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Anyone tasked with managing the complex fabric of composite apps needs tools to help—virtualization and automation are key. Automation wrings out latency and allows teams to focus on exploratory testing, secure code analysis, integration and load testing. This allows your team to work where it matters.  Providing a test environment that supports testing early and often in sprints will help stymie Murphy’s law—and catch hidden defects, especially those that arise from re-use.


Want to learn more about ALM and testing solutions for not just surviving but thriving in the world of composite apps? Do you have experience with testing scenarios involving the re-use of components? I would love to hear from you.   


Check out these additional learning sources:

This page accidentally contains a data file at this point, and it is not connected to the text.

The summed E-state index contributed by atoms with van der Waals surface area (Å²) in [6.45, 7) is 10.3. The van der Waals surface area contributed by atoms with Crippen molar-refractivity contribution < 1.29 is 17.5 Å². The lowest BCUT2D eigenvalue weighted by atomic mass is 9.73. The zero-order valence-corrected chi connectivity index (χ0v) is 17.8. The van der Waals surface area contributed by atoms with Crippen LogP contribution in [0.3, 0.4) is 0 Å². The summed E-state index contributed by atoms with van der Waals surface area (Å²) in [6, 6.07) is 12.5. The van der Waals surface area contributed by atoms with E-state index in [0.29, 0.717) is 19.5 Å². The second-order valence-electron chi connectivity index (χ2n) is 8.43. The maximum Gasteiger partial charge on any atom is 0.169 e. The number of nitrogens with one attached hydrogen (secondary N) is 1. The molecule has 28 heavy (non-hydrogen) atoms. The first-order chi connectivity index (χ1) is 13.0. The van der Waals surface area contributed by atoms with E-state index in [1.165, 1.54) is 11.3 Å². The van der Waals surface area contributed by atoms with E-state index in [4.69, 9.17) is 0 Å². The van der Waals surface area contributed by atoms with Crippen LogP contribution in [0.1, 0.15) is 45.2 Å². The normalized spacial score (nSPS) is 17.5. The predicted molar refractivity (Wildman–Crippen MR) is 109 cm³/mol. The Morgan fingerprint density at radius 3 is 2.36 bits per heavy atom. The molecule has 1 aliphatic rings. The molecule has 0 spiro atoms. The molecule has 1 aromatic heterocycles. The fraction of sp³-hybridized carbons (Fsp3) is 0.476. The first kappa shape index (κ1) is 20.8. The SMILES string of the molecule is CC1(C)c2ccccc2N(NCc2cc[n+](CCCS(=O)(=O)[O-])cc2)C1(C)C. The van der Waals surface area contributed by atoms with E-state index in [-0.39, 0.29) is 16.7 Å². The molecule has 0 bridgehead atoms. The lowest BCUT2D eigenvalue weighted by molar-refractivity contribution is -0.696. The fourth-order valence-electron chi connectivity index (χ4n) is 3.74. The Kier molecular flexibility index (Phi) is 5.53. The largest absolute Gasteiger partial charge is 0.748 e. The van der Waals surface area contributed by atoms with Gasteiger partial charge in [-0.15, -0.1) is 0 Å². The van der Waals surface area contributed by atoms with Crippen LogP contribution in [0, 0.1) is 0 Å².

Composite application lifecycle management –watch this webinar

Continuous functional testing with HP’s Unified functional testing software—watch this webinar

Learn how service virtualization is key for today’s modern applications—download this white paper


Follow-us on Twitter at #HPSoftwareALM

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About the Author


Kelly has over 20 years experience with enterprise systems and software in individual contributor and manager roles across product management, business development and product marketing. A majority of my focus has been in areas directly related to applications spanning from developer environments, enterprise Java, integration middleware, SOA infrastructure, SOA Governance and now application lifecycle management. Kelly has a B.S. in Computer Science from California Polytechnic State University, San Luis Obispo and an MBA from the University of Santa Clara.